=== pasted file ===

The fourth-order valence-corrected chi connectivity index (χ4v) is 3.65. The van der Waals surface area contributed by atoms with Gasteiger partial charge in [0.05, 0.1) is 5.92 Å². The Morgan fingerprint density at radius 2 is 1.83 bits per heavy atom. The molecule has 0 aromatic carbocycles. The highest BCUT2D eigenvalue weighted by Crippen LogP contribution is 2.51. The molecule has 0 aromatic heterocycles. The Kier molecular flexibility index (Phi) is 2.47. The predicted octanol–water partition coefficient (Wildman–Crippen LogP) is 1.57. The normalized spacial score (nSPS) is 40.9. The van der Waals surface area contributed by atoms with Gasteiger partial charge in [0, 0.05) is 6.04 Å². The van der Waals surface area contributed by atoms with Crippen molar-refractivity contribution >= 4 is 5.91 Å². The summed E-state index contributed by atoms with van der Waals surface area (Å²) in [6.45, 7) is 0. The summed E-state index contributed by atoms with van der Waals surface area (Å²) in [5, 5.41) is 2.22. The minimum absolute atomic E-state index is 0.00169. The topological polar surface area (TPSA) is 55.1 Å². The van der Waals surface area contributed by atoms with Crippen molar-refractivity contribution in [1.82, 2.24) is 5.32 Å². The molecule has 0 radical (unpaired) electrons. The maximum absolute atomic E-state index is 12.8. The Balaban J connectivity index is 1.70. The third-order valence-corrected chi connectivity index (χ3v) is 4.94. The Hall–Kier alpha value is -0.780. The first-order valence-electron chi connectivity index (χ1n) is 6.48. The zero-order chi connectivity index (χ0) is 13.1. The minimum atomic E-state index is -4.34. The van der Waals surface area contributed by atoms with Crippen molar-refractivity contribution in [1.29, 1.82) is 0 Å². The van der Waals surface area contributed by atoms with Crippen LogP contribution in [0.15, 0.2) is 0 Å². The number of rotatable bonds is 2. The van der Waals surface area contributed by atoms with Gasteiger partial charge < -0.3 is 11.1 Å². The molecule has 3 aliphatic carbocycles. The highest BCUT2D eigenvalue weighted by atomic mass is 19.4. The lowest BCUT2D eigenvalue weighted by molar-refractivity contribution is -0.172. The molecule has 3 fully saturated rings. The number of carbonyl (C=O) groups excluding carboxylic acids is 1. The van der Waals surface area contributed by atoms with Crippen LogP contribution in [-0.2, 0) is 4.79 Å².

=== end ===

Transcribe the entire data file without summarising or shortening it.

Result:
The fourth-order valence-corrected chi connectivity index (χ4v) is 3.65. The van der Waals surface area contributed by atoms with Gasteiger partial charge in [0.05, 0.1) is 5.92 Å². The Morgan fingerprint density at radius 2 is 1.83 bits per heavy atom. The molecule has 0 aromatic carbocycles. The highest BCUT2D eigenvalue weighted by Crippen LogP contribution is 2.51. The molecule has 0 aromatic heterocycles. The Kier molecular flexibility index (Phi) is 2.47. The predicted octanol–water partition coefficient (Wildman–Crippen LogP) is 1.57. The normalized spacial score (nSPS) is 40.9. The van der Waals surface area contributed by atoms with Gasteiger partial charge in [0, 0.05) is 6.04 Å². The van der Waals surface area contributed by atoms with Crippen molar-refractivity contribution >= 4 is 5.91 Å². The summed E-state index contributed by atoms with van der Waals surface area (Å²) in [6.45, 7) is 0. The summed E-state index contributed by atoms with van der Waals surface area (Å²) in [5, 5.41) is 2.22. The minimum absolute atomic E-state index is 0.00169. The topological polar surface area (TPSA) is 55.1 Å². The van der Waals surface area contributed by atoms with Crippen molar-refractivity contribution in [1.82, 2.24) is 5.32 Å². The molecule has 0 radical (unpaired) electrons. The maximum absolute atomic E-state index is 12.8. The Balaban J connectivity index is 1.70. The third-order valence-corrected chi connectivity index (χ3v) is 4.94. The Hall–Kier alpha value is -0.780. The first-order valence-electron chi connectivity index (χ1n) is 6.48. The zero-order chi connectivity index (χ0) is 13.1. The minimum atomic E-state index is -4.34. The van der Waals surface area contributed by atoms with Crippen molar-refractivity contribution in [1.29, 1.82) is 0 Å². The van der Waals surface area contributed by atoms with Crippen LogP contribution in [0.15, 0.2) is 0 Å². The number of rotatable bonds is 2. The van der Waals surface area contributed by atoms with Gasteiger partial charge < -0.3 is 11.1 Å². The molecule has 3 aliphatic carbocycles. The highest BCUT2D eigenvalue weighted by atomic mass is 19.4. The lowest BCUT2D eigenvalue weighted by molar-refractivity contribution is -0.172. The molecule has 3 fully saturated rings. The number of carbonyl (C=O) groups excluding carboxylic acids is 1. The van der Waals surface area contributed by atoms with Crippen LogP contribution in [-0.2, 0) is 4.79 Å².